As the sun set in Rome Thursday, so did Pope Benedict XVI’s reign over the world’s 1.1 billion Catholics.
It was oddly captivating to watch this man’s journey into retirement.
Certainly none of us on this mortal planet have ever witnessed a pope opt out prior to his expiration.
You would have to go back 600 years to find the last instance when a pope retired. It was the year 1415, which is 77 years before Christopher Columbus even discovered the New World.
Prior to his departure from the Vatican, Benedict, 85, met with his cardinals one last time to urge them to work in unity as they selected his successor, and pledged his “unconditional reverence and obedience” to what will be the 266th pope.
Benedict then greeted more than 100,000 people in St. Peter’s Square for one last official address, and thanked the faithful for their support, telling well-wishers that he was beginning the final stage of his life as “simply a pilgrim.”
Tears were seen streaming down countless faces as the pontiff boarded an Italian government helicopter to make the brief journey to Castel Gandolfo, the traditional papal summer residence, located 15 miles south of Rome.
Bells chimed in tribute at the Vatican, an honor usually reserved for the selection of a new pope, as Benedict flew above Rome’s skyline.
Crowds quickly became visible on rooftops as the news coverage followed the pope aloft, where signs bid “His Holiness” wishes of thanks and farewell.
Seeing the city this way and the events unfolding made me think about what might be comparable by American standards, but there is nothing. The United States is just too damn young.
New York City, if I was being generous, is 389 years old (settled in 1624 as a trading post).
They have coffee older than that in Rome.
It’s the birthplace of western civilization, and dates to 753 BC.
That’s 2,377 years before New York City was a wet dream.
I thought it made for an interesting juxtaposition, that as soon as the pope’s journey ended, the remainder of the day in America was spent worrying about “budgetary sequestration” due to gridlocked government.
The U.S. is only 237 years old. Have we already seen our apex and are in decline?
It’s hard to imagine what America might look like in 2,000 years – but Rome has already come all that way.
The Vatican, the Colosseum, and Rome’s densely populated metropolis gave the day’s papal events a sense of time and propriety.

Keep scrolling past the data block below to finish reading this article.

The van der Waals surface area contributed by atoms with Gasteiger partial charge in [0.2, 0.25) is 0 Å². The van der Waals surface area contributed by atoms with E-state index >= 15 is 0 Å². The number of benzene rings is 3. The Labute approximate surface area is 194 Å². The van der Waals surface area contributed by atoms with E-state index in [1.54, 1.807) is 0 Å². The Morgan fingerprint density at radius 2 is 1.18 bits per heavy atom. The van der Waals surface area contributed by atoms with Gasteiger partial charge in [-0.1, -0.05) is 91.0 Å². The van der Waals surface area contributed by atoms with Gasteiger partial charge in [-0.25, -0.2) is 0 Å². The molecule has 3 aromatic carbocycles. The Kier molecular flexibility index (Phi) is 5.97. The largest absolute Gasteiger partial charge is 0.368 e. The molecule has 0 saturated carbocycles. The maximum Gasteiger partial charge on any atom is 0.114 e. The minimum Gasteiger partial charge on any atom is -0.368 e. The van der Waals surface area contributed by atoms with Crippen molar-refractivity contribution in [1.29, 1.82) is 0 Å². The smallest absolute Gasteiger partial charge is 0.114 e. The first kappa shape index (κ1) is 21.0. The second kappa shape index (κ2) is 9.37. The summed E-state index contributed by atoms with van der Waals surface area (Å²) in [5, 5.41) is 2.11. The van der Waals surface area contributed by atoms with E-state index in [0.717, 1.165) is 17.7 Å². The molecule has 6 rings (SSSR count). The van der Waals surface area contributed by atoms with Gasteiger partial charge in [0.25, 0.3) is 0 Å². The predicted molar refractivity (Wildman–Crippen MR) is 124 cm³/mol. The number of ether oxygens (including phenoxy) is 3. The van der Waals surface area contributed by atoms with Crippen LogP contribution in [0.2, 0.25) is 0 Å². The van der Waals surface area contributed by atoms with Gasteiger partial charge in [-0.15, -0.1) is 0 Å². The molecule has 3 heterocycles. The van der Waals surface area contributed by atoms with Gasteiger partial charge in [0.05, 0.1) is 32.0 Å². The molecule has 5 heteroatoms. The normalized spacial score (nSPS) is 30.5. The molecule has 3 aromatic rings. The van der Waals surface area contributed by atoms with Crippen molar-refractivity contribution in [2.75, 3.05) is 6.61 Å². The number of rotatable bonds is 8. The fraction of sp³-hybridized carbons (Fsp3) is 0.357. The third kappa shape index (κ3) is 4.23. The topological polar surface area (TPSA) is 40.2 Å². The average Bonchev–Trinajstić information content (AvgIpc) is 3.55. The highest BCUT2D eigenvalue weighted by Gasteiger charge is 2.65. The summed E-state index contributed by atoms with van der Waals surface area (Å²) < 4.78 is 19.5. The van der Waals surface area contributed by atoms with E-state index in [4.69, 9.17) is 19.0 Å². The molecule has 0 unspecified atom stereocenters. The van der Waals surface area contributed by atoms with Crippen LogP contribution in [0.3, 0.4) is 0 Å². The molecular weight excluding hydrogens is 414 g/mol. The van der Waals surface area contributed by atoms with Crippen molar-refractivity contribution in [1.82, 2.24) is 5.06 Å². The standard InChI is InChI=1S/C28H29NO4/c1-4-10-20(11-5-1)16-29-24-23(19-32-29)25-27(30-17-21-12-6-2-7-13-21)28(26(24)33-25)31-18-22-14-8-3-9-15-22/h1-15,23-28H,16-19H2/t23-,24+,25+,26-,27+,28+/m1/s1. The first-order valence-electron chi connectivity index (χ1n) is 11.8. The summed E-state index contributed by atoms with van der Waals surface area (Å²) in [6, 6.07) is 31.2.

Bells tolled anew in Castel Gandolfo, where the central piazza was jammed with people hoping to catch a final glimpse of Benedict as pope.
From his balcony, the holy man in residence, already looking slightly relieved, told the roaring crowd how joyful this day was, and that he was happy to be “surrounded by the beauty of the Creator.”
Until his private residence is completed on the Vatican grounds, Benedict will stay in this hilltop fortification that overlooks Lake Albano.
Back at the Vatican, attention now shifts to debating the resigned pontiff’s legacy and selecting his replacement, as Benedict leaves in his wake a church internally divided and mired in controversy.
Many have voiced there was a lack of governance under Benedict, and that he never grew comfortable with the specter of power that came from being the pope.
He certainly was not prepared to handle the Roman Catholic clergy’s sex abuse scandal.
While it may have been embarrassing for Benedict to learn of these graphic abuses, and certainly uncomfortable to address those responsible in his church, all of that pales in comparison to those that were innocent victims of these supposed role models.
Instead of showing contrition or sympathy, Benedict chose to lower his head and implement a more conservative doctrine, hoping that its interpretation would signify sorrow.
This was neither effective nor sufficient.
There also was the Vatican documents scandal, where the leaking of sensitive documents exposed power struggles and allegations of corruption inside the Vatican.
In fact on the last day of Benedict’s papacy, the Vatican confirmed reports that it had ordered wiretaps on the phones of some Vatican officials as part of the leaks investigation.
I am not Catholic, nor am I a big fan of organized religion. It operates on a profit margin and has a story to sell, especially to the downtrodden that seek explanation and comfort.
There are few organizations that have perpetrated more heinous acts than those attributed to the church.
Under God’s name the flock has been fleeced, people have been unjustly persecuted, many have been killed, and wars waged.
Now the Catholic Church is associated with terms like sexual predator, pedophile, conspiracy, coercion, and obstruction of justice.
When I hear the word religion it’s hard not to immediately associate the word hypocrisy soon after.
At its core I think religion is a positive concept, but the institution fears a loss of power, and certainly the loss of money, and worries about becoming marginalized.
It should come as no surprise that the church would say anything, and fight violently in order to survive.
The cardinals began meeting today at the Vatican, where they are expected to spend a week getting to know one another better and becoming comfortable with each others’ company.
The expectation is that a papal conclave will be called by the College of Cardinals next week in order to elect a new Bishop of Rome.
As Kurt Vonnegut would say, “So it goes.”